Collaborative Family Law
Collaborative Family Law involves 2 lawyers who have received specific “collaborative law” training, each representing one of the parties. Generally the process works identically to the Negotiation described above, except that if the parties are unable to resolve their issues through the collaborative law process, those lawyers are unable to represent their clients in litigation. This is to encourage the parties to resolve the issues in the collaborative process. Learn more about collaborative law here.
Arbitration Using Edmonton Alternate Dispute Resolution Lawyers
Arbitration normally involves Edmonton alternate dispute resolution. One lawyer for each party, and one who acts as the final decision maker (the arbitrator). When parties are completely unable to negotiate a settlement, in order to resolve everything they need a 3rd party decision maker. One option for this decision maker is a judge, but as noted above, that process is expensive in time and money.
The arbitration process looks very similar to negotiation and mediation, with each party having maximum opportunity to be heard and involved in the decision-making process. It often makes sense to begin with mediation. After, whatever issues remain continue from the mediation process to an arbitration process. Most often, the mediator acts as arbitrator. The arbitrator’s decision is as legally binding as the Alberta court’s.
Arbitration Vs Court Rulings
While less ideal than resolving the matter through negotiation, arbitration is far superior to resolving the matter in litigation. In court normally only the lawyers speak, and normally each lawyer only has a few minutes to argue on their client’s behalf. A judge makes a decision based on what they hear in court and on the written submissions. An arbitrator does the same, but each party and their lawyer has plenty of opportunity to say what they need to say to the arbitrator. As Edmonton alternative dispute resolution lawyers, we always work for the best approach for our clients. It is cheaper, faster, and each party gets to voice their opinions and concerns as much as they want. This results in a binding decision that works better for each party.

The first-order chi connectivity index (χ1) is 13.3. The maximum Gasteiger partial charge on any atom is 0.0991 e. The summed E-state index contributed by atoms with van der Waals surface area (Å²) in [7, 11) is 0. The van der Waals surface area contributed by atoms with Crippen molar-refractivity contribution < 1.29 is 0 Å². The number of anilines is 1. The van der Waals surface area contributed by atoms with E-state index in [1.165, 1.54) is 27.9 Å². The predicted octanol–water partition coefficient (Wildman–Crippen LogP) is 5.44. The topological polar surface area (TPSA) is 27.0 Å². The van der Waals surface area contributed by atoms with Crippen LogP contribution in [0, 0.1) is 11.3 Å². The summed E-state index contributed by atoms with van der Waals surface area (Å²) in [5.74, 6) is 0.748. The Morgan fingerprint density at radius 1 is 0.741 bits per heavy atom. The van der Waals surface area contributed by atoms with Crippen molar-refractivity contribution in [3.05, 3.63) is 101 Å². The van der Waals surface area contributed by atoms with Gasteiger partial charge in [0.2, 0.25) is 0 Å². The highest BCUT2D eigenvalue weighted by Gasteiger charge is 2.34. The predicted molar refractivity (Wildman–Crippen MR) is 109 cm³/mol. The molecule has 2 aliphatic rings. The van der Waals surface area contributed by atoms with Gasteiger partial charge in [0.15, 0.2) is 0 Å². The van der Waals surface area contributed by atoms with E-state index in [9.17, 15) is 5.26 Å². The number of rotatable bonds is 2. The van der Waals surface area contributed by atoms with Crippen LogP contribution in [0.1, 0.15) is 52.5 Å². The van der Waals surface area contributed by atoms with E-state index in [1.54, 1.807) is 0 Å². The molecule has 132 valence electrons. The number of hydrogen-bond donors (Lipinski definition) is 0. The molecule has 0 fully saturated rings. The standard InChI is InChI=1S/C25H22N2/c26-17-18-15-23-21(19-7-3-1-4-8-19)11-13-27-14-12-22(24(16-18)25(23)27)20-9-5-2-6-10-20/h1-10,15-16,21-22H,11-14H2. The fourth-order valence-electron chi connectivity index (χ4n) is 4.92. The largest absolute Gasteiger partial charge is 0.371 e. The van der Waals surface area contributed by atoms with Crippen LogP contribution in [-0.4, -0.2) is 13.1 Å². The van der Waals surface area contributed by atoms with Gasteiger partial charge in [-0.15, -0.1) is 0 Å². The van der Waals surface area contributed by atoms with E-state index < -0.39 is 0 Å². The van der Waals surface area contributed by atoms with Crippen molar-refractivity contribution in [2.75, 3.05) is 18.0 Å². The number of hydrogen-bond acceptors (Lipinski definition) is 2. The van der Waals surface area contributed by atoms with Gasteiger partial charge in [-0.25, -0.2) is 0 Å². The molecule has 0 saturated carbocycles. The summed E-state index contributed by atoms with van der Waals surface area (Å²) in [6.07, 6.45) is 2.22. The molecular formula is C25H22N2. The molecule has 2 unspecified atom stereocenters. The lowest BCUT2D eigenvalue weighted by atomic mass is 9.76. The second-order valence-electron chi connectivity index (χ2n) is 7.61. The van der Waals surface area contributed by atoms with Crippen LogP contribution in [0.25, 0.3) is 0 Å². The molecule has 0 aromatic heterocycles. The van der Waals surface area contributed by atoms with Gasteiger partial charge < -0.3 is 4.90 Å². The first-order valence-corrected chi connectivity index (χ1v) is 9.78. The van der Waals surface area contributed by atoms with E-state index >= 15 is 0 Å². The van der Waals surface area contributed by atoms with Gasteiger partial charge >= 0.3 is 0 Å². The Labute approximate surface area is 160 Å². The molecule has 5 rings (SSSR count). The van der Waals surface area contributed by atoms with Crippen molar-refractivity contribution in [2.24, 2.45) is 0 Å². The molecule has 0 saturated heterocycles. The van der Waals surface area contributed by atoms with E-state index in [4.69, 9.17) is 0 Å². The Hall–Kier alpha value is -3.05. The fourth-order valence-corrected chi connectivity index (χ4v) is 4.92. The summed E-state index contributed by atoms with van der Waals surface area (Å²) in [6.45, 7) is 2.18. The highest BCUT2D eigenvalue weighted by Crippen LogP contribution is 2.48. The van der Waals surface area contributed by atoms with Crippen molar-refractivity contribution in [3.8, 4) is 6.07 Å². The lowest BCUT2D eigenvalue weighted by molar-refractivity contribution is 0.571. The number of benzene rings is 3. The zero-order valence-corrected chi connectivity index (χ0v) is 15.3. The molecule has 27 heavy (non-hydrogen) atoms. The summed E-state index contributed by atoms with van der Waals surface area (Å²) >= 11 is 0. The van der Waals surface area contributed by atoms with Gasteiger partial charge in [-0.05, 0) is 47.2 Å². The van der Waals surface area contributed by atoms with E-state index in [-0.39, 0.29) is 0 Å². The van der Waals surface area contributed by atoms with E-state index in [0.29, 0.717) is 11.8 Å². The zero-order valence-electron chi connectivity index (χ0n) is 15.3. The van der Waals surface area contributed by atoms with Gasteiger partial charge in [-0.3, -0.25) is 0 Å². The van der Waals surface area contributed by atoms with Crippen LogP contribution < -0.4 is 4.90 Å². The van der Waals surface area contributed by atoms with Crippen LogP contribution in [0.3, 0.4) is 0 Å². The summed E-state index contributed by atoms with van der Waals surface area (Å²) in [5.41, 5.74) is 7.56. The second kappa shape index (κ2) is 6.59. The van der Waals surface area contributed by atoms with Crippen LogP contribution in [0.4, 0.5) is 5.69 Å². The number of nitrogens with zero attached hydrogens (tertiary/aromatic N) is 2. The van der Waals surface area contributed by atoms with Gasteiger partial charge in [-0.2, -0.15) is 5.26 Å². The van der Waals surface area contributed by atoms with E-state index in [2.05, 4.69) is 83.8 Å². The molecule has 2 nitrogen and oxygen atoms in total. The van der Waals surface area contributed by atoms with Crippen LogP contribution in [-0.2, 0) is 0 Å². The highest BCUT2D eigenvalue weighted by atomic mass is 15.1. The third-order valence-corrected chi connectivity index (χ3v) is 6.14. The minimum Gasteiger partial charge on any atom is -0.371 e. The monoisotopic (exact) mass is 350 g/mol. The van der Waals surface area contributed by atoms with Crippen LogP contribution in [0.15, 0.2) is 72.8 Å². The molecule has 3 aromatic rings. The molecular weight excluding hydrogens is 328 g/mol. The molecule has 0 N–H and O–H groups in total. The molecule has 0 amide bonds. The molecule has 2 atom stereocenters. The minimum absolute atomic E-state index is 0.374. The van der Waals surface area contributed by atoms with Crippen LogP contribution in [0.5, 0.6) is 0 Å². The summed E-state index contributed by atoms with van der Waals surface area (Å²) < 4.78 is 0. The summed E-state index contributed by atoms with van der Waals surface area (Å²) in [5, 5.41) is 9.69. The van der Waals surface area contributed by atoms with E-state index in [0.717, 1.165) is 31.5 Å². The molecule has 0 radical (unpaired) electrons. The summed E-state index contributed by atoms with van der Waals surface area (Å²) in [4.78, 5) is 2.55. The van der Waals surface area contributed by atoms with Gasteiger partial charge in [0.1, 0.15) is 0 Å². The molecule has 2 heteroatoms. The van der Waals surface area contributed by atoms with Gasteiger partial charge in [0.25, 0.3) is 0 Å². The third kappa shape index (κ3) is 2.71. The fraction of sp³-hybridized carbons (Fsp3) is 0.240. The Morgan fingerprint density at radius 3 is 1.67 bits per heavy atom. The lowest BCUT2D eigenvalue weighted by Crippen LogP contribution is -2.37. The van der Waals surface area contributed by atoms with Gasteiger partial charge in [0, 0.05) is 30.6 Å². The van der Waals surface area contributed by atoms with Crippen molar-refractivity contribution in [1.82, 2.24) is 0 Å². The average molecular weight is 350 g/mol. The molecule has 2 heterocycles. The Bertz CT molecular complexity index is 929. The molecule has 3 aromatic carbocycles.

What happens If Alternative Dispute Resolution Fails?
If mediation or negotiation fails, arbitration remains an option. Alternatively, court also remains an option. However, if both parties agree to arbitration, they are no longer the ability to head to court. However, exceptions exist with appeals if they remain unhappy with the arbitrator’s decision. Also, as mentioned above, Edmonton alternative dispute resolution lawyers who represent their clients in the collaborative law process are unable to represent their clients in litigation for that matter.
What Happens After Successful ADR?
The end result of a fully successful ADR is a settlement agreement that resolves all of the issues associated with the breakdown of the relationship. Normally one of the parties’ Edmonton alternative dispute resolution lawyers prepares the agreement. The other party then takes the necessary steps to finalize the divorce. This includes, for example, a “desk” divorce application that reflects the terms of the agreement.
Working With Edmonton Alternate Dispute Resolution Lawyers
To determine which of these paths is right for you and your situation, book an initial consultation with one of Edmonton alternate dispute resolution at Kahane Law Office today. You can do that by clicking here, by emailing us directly here, or by Phoning (780) 571-8463.